- Any drafted post which shows photographs or videos of new self-harm is not allowed to be posted. Self-harm scars are nothing to be embarrassed of, and I am not promoting hiding your scars or being ashamed of them in any way. I am however, suggesting that images of new self-harm and self-harm tools are extremely harmful and should not be available for viewing by people as young as thirteen years old.
- Including advertisements for mental health charities, promoting services which can help users. This will replace the harmful ‘support’ of pro-communities with the genuine support systems of professionals in the mental health sector.
- Users drafting and posting content including trigger words receive an automated message, which contains the contact information of local support systems and services which can be accessed. This will prove to users that they are important, and that they deserve to receive professional help with their mental illness.
If you are part of a pro-community
If you are currently part of a pro-community, please continue to read this.
I know you live with clouds that have taken away your light. You can’t remember the last time you made it through the day without faking a smile. You believe that you are deserving of the pain that you inflict on yourself, but believe me when I say that you aren’t. After falling into a pro-community where you are loved for hurting yourself, and it has convinced you that happiness is something out of reach. There are people that dedicate their lives to supporting people like you and I, please let them help you. Things will get better. I am living proof of that, and if you would like to contact me I would be happy to support you and tell you the reasons that suicide is not where your story ends.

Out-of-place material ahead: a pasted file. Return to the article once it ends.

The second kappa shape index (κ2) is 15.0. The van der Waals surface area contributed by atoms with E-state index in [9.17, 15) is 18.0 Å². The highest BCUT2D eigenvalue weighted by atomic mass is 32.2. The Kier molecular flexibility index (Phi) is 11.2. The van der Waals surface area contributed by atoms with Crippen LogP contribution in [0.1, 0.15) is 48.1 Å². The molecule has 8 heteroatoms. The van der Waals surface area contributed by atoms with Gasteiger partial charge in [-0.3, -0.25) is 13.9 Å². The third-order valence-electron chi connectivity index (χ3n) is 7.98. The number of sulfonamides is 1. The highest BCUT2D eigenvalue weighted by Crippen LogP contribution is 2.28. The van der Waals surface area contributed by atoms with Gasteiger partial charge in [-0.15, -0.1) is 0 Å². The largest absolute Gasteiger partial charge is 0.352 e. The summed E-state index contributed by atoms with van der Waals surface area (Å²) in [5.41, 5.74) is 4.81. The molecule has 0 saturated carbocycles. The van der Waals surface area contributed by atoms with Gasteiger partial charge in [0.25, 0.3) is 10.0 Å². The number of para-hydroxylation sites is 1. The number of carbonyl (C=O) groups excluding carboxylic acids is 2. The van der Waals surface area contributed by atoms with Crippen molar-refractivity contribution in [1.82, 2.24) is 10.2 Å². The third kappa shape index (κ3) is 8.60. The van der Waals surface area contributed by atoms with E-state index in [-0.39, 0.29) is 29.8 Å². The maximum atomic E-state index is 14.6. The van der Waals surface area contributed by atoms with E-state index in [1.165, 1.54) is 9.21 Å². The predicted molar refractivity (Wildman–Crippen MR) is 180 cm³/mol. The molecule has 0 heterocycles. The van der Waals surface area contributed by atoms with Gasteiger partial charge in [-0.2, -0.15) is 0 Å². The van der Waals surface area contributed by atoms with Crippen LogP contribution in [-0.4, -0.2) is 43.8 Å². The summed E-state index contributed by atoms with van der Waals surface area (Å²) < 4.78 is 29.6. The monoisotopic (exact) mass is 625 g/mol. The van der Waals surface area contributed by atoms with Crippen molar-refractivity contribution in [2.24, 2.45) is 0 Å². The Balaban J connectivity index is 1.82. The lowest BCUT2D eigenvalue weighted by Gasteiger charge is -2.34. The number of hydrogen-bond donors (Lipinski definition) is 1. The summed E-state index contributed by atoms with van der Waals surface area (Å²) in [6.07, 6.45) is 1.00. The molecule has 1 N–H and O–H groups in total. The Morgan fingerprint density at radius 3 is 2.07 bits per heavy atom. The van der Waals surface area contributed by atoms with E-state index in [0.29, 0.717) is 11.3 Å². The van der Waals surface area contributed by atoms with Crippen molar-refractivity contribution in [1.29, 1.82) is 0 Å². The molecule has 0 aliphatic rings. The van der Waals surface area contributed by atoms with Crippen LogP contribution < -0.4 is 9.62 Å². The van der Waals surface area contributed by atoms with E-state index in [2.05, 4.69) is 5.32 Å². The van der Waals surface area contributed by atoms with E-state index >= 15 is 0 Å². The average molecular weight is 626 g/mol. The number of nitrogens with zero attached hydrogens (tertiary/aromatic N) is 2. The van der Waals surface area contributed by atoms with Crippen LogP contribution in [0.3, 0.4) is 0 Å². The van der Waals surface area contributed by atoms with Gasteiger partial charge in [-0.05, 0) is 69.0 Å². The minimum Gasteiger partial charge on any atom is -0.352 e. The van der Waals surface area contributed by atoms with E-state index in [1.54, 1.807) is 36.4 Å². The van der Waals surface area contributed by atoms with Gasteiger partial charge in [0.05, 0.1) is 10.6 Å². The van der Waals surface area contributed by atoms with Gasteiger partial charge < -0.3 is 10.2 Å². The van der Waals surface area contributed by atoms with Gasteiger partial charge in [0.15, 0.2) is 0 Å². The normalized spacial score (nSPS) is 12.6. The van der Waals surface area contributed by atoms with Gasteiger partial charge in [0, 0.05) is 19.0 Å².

How you can help to create change
I have created a petition which you can find here, campaigning to the owner of Instagram (Adam Mosseri) to create change on his platform. I would appreciate your help with making social media safer, and to prevent losing more lives to suicide, due to exposure to harmful content. Please support me in reaching this goal!
Thank you so much for taking the time to read this post. If you would like to support my campaign to remove harmful content from the social media platform, Instagram, please click here.
This blog post was written to honour the memory of Molly Russell, and to all lives taken by suicide. Rest peacefully angels.
Thank you for taking the time to read this post. Please share it, so that further people can add to the conversation and make greater change.
See you on Friday for a new post!
Love Casey x
Below are links to websites that can support you if you are suffering from a mental illness.
116 123 (24 hours a day, free to call)
0300 123 3393 (9am-6pm Monday to Friday)